> > > Google Earth but is also supported by a variety of vendors' tools and
> > > mapping websites.
> > >     
> > > > The OpenGIS KML 2.2 Encoding Standard formalizes the KML 2.2 model and
> > > >       
> > > language while remaining backwards compatible with existing KML 2.2 files
> > > and tools. In comparison with the GoogleTM KML 2.2 Reference, the standard
> > > defines:
> > >     
> > > > * the KML 2.2 geometry encoding and interpolation model
> > > >  * an extension model in support of application profiles
> > > >  * conformance requirements and test cases
> > > > 
> > > > The adopted OpenGIS KML 2.2 Encoding Standard (OGC KML) is available at
> > > > http://www.opengeospatial.org/standards/kml/.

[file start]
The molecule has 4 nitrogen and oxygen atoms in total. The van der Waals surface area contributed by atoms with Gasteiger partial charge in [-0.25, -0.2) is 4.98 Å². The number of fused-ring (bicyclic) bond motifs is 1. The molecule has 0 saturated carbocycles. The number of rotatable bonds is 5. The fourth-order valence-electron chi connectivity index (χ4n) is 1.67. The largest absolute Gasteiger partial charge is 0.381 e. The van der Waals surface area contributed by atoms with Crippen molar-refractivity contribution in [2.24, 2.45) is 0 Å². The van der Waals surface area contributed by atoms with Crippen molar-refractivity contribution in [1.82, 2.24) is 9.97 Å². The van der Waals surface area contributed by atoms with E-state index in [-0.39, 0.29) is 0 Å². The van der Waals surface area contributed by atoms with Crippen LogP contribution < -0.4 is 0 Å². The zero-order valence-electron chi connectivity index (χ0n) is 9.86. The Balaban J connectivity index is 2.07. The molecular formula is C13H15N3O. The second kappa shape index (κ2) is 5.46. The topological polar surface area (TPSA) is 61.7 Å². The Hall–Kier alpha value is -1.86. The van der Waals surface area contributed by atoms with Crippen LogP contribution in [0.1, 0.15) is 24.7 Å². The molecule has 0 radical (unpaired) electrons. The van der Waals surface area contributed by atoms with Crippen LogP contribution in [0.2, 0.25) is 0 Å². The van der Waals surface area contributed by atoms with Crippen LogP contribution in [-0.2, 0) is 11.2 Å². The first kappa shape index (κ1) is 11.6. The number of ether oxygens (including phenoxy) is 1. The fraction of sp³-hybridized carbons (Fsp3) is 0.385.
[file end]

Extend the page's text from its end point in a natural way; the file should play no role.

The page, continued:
> > > > 
> > > > About the OGC
> > > > 
> > > > The OGC(R) is an international consortium of more than 345 companies,
> > > >       
> > > government agencies, research organizations, and universities participating
> > > in a consensus process to develop publicly available geospatial standards.
> > > OpenGIS(R) Standards support interoperable solutions that "geo-enable" the
> > > Web, wireless and location-based services, and mainstream IT. OGC Standards
> > > empower technology developers to make geospatial information and services
> > > accessible and useful with any application that needs to be geospatially
> > > enabled. Visit the OGC website at http://www.opengeospatial.org/.
> > >     
> > > > Google and Google Earth are trademarks of Google Inc.